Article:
(Howard Hawks, 1938)

Cary Grant, Katharine Hepburn, and Asta in Bringing Up Baby (1938)

Cary Grant and Katharine Hepburn are exceptionally funny in this screwball comedy. Based on a short story of the same name, Bringing Up Baby tells the tale of David, a rather angsty palaeontologist and his aim to secure a hefty donation for his museum but he encounters all kinds of slapstick mishaps when he meets Susan and her pet Leopard, Baby. Susan tries to pursue David but try as she might she always ends up getting him into trouble instead. It exudes a charming and timeless type of comedy that utilises its lead cast, Hepburn’s persona brings a breath of fresh air to the female characters present throughout the Golden Age of Hollywood and its often male-centric stories. For the younger readers, if you didn’t think old black and white films could be funny, give this a go and see if it changes your mind.

Cannibal Holocaust 

(Ruggero Deodato, 1980)

Salvatore Basile and Robert Kerman in Cannibal Holocaust (1980)

This next one is not for the faint hearted. I mean it. Please don’t partake in this if you have issues with watching violence, gore, animal abuse, rape, cannibalism … pretty much anything nasty really. I know I’m probably not selling this to you but underneath all of its controversies Cannibal Holocaust is an excellent film with a cleverly gripping story. This Italian horror follows Professor Harold Monroe into the Amazon rainforest, as he investigates the whereabouts of a missing documentary crew who were there exploring the rumoured monstrosities of an indigenous cannibal tribe. The film has been banned in over 50 countries and has triggered outrage from many, particularly with regards to its genuine mutilation of animals. Director, Ruggero Deodato was even arrested shortly after its premiere for obscenity. This picture isn’t for everyone but I thoroughly appreciated its underlying messages, do I think its exploitation of violence and rape was necessary? No. But have I intrigued you? Yes.

Dimensions of Dialogue 

(Jan Švankmajer, 1983)


The last film may have been a perverse example of graphically surreal horror but you’ll be happy to know this next one is just plain surreal. If you read my first blog post about my top 10 most influential films, you’ll know I’ve always had an appreciation for Czechoslovakian director Jan Švankmajer. So with this in mind, maybe I would have watched this without the help of my degree but luckily I got to experience it on a large screen in a lecture theatre with my mates instead. The short stop motion animation is told in three sections: Eternal Conversation, Passionate Discourse and Exhaustive Discussion. There are many ways one could analyse this film, as it is certainly an artistic critique on societal relationships or evolution for example. However, it is primarily just fun and bizarre to watch as it fully utilises the possibilities and the rule breaking that comes with animation. The film is on YouTube and is under 15 minutes long, you won’t regret it.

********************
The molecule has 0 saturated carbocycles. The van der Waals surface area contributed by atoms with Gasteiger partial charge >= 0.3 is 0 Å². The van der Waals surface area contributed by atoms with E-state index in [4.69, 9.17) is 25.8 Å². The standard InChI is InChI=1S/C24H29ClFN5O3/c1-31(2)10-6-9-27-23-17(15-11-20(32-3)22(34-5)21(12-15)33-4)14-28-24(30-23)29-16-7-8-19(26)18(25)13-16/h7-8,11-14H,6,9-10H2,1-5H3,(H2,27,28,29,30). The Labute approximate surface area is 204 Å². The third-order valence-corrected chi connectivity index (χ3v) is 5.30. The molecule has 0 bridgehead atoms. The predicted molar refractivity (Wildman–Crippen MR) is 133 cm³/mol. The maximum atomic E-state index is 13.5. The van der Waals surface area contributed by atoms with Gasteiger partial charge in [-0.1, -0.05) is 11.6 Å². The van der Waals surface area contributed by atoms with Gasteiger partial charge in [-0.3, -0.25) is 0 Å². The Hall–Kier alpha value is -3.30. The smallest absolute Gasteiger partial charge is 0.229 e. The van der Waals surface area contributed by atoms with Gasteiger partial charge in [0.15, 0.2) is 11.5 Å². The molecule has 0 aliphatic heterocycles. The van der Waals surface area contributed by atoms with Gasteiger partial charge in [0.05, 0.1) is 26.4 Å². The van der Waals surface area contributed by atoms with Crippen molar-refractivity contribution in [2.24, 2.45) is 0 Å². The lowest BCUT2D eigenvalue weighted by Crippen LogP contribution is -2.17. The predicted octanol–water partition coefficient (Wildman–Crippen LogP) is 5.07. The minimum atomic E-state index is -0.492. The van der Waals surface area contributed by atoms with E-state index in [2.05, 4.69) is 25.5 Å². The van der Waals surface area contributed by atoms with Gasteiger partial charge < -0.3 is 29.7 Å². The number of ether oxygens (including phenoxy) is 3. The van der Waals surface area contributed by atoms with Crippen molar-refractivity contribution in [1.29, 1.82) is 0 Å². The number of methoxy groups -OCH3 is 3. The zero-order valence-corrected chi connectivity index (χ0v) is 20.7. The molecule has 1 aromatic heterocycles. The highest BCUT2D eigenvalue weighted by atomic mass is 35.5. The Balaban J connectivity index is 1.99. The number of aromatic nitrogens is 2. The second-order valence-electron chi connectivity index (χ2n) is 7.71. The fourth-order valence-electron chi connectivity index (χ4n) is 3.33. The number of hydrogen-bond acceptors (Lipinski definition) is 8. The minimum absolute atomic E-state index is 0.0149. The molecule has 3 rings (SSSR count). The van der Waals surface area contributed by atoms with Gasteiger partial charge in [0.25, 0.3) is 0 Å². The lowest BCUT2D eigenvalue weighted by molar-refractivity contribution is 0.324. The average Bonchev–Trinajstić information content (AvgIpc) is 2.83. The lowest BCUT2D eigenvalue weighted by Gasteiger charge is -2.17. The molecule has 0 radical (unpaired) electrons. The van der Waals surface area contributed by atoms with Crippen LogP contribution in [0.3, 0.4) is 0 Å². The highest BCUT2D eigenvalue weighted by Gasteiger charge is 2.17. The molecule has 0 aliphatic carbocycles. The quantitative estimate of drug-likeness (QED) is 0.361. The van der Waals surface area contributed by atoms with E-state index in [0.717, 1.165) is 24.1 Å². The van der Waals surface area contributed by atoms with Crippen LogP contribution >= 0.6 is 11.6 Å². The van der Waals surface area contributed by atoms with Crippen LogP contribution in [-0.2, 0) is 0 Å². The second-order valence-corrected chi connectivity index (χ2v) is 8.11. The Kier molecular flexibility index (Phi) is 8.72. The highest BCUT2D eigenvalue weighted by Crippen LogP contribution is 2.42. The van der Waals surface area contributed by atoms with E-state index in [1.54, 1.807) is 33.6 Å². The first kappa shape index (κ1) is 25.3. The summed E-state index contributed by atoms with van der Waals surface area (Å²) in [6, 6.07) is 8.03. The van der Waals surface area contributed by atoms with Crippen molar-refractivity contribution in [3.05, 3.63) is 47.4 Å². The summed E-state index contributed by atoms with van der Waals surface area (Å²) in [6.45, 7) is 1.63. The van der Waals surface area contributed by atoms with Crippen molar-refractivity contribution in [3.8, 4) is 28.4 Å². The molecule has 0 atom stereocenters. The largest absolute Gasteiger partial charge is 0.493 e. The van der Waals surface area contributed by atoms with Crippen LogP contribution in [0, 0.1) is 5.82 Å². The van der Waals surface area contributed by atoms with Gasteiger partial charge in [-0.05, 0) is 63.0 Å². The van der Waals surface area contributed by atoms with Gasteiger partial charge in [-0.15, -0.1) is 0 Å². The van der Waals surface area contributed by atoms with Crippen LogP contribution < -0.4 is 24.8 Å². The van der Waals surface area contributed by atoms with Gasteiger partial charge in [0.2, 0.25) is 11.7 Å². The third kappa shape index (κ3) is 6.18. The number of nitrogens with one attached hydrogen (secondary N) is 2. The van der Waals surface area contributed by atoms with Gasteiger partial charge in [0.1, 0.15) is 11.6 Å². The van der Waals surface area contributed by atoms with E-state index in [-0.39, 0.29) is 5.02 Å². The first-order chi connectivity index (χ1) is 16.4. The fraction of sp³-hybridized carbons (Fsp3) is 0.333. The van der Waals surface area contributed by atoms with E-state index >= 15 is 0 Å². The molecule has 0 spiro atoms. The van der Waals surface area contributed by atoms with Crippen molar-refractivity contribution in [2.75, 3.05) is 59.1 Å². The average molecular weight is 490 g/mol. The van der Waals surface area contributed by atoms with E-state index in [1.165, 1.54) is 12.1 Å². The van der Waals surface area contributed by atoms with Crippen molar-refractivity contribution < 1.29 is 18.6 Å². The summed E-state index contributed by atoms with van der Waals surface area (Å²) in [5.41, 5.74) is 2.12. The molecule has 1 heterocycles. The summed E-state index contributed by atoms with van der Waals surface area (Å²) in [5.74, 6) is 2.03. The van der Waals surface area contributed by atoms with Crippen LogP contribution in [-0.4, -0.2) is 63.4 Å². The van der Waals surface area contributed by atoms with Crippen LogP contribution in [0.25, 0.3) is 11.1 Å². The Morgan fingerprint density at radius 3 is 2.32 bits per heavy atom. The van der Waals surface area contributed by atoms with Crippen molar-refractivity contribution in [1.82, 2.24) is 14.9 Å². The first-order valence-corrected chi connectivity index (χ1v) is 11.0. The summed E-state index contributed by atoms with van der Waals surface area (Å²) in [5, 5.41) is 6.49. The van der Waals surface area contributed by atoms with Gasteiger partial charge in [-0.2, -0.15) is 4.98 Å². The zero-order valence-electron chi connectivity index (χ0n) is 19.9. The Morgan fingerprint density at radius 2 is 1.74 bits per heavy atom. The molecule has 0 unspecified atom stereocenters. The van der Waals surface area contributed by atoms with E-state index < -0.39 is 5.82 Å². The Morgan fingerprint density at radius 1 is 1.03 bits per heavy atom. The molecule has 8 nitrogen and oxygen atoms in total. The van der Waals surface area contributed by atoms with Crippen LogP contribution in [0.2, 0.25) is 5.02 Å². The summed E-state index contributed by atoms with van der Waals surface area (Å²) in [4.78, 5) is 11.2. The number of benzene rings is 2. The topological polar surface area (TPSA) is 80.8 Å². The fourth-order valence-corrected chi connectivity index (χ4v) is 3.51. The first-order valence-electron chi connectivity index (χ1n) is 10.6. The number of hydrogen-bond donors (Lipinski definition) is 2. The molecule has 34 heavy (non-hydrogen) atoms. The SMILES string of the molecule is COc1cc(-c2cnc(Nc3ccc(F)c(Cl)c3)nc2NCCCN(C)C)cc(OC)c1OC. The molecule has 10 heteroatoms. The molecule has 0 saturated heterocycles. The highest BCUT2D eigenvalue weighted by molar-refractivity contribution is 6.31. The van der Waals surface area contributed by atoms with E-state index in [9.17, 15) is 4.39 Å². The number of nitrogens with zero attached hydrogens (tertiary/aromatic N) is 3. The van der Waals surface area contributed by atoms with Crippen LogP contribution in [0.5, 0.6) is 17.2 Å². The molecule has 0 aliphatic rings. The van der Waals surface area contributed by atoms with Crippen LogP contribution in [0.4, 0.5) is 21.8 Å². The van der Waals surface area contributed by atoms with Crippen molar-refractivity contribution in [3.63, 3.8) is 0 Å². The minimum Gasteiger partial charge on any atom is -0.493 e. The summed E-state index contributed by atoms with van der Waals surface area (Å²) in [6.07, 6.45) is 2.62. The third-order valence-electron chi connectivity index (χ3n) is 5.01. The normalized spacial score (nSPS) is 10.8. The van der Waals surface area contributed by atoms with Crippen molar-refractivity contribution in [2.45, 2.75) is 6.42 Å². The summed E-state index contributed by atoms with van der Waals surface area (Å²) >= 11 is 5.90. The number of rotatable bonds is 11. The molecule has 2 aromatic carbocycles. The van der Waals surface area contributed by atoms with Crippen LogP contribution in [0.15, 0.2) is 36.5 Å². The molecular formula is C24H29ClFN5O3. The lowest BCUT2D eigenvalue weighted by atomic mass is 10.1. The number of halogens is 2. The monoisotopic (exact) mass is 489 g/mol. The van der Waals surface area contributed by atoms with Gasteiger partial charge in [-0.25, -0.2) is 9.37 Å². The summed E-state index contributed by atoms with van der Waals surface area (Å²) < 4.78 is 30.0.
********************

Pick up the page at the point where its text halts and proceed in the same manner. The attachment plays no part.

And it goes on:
(Steven Spielberg, 1971)


As someone who hates action films and isn’t the biggest fan of Steven Spielberg, I was pleasantly surprised at how much I enjoyed this next film. Action thriller Duel originally premiered on American television as an ABC Movie of the week and was actually Spielberg’s directing debut. It is of no surprise that this picture was the one to catapult Spielberg to fame and begin his career as a Hollywood director. The film is essentially an extended car chase sequence between innocent commuter David and an anonymous hostile truck driver. I honestly think that plot summary encapsulates my worst cinematic nightmare and prior to watching it I was dreading having to sit through an hour and a half of futile engine revving and tire screeching. However, I am also a lover of a simple yet effective storyline and that is the beauty of Duel. This film effortlessly has you hooked from beginning to end. If someone who passionately hates action films and repeatedly yawns at car chases found herself on the edge of her seat, I guarantee you’ll love it even more.

Ex Machina

(Alex Garland, 2014)

Alicia Vikander in Ex Machina (2014)